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|Case Number:||Criminal Appeal E044 of 2021|
|Parties:||Andrew Kipsigei Choge v Republic|
|Date Delivered:||28 Apr 2022|
|Court:||High Court at Kisumu|
|Judge(s):||Jacqueline Nancy Kamau|
|Citation:||Andrew Kipsigei Choge v Republic  eKLR|
|Disclaimer:||The information contained in the above segment is not part of the judicial opinion delivered by the Court. The metadata has been prepared by Kenya Law as a guide in understanding the subject of the judicial opinion. Kenya Law makes no warranties as to the comprehensiveness or accuracy of the information|
REPUBLIC OF KENYA
IN THE HIGH COURT OF KENYA AT KISUMU
CRIMINAL APPEAL NO E044 OF 2021
ANDREW KIPSIGEI CHOGE.....APPELLANT
1. In his Notice of Motion application dated 26th October 2021 and filed on 28th October 2021, the Appellant sought for orders that he be admitted to bail or bond pending the hearing of this appeal.
2. In his Affidavit in support of the application that he swore on 26th October 2021, he averred that his appeal had high chances of success and therefore urged this court to release him on bail or bond.
3. He added that when he was arrested, he was given bond of Kshs 100,000/= and he availed himself in court when required without fail and therefore he had no reason to abscond if he was admitted to bond/bail pending appeal.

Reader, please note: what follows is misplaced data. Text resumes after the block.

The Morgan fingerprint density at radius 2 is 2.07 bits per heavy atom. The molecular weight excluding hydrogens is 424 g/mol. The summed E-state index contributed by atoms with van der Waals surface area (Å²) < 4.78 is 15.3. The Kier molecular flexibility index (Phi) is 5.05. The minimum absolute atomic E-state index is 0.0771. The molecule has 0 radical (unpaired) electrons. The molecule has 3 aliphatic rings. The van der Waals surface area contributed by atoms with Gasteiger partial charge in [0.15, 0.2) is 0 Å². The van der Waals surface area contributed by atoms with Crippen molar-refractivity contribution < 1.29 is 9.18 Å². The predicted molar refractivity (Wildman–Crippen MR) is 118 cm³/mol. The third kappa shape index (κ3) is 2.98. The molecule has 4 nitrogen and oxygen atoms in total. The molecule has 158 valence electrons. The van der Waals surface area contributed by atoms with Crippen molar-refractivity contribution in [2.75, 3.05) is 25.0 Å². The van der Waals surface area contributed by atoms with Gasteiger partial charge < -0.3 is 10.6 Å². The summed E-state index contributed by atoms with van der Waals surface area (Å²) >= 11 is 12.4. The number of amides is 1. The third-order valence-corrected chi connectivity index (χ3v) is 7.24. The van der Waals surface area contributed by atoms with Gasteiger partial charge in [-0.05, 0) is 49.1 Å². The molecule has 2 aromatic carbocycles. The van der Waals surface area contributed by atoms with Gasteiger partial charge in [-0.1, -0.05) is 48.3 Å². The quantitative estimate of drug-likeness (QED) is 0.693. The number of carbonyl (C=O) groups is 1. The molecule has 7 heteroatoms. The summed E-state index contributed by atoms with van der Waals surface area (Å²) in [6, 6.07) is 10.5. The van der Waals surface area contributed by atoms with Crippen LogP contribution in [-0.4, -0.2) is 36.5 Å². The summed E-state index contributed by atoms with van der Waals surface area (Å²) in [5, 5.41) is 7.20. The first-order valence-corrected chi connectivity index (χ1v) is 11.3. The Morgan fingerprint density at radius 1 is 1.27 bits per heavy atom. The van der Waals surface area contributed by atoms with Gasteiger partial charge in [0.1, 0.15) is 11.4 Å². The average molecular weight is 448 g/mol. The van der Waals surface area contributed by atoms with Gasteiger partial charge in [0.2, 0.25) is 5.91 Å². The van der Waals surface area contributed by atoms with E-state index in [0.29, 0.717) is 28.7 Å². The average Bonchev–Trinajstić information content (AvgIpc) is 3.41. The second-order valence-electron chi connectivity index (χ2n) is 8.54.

4. He contended that he was ready to abide by any terms and condition of this court. He added that he was married with five (5) children and he was their sole breadwinner as his wife was unemployed with no means to cater for the education, food, clothing and medical needs of the children.
5. In opposition to the said application, on 6th December 2021, the Respondent filed its Grounds of Opposition dated 3rd December 2021. It contended that there were no inconsistencies in the Prosecution’s case and that the Appellant had not demonstrated any unusual circumstances to warrant bail pending appeal. It added that the fact that the Appellant was a breadwinner in his family was not justifiable reason to warrant bail pending appeal.
6. It placed reliance on the case of Shah vs Republic  eKLR where the court provided the conditions precedent for granting of bail pending appeal. It urged this court to dismiss the Appellant’s application for lack of merit.
7. The Appellant’s Written Submissions were dated 10th January 2022 and filed on 11th January 2022, which the Appellant relied upon in their entirety. The Respondent did not file any Written Submissions herein. On 9th September 2022, it informed this court that it would rely entirely on the aforesaid Grounds of Opposition.
8. This Ruling is based on the said Appellant’s Written Submissions and Respondent’s Grounds of Opposition.
9. The Appellant submitted that having been dissatisfied with the judgment of Hon. P. Rugut in Tamu Sexual Offences No E004 of 2021, he preferred the Appeal and the present application herein.
10. He placed reliance on the case of Jivraj Shah vs Republic (1986) (sic) where the appellant therein filed application for bail pending appeal stating that he had overwhelming chances of success, that he had been unwell and further that he had served a substantial part of the sentence amongst other reasons.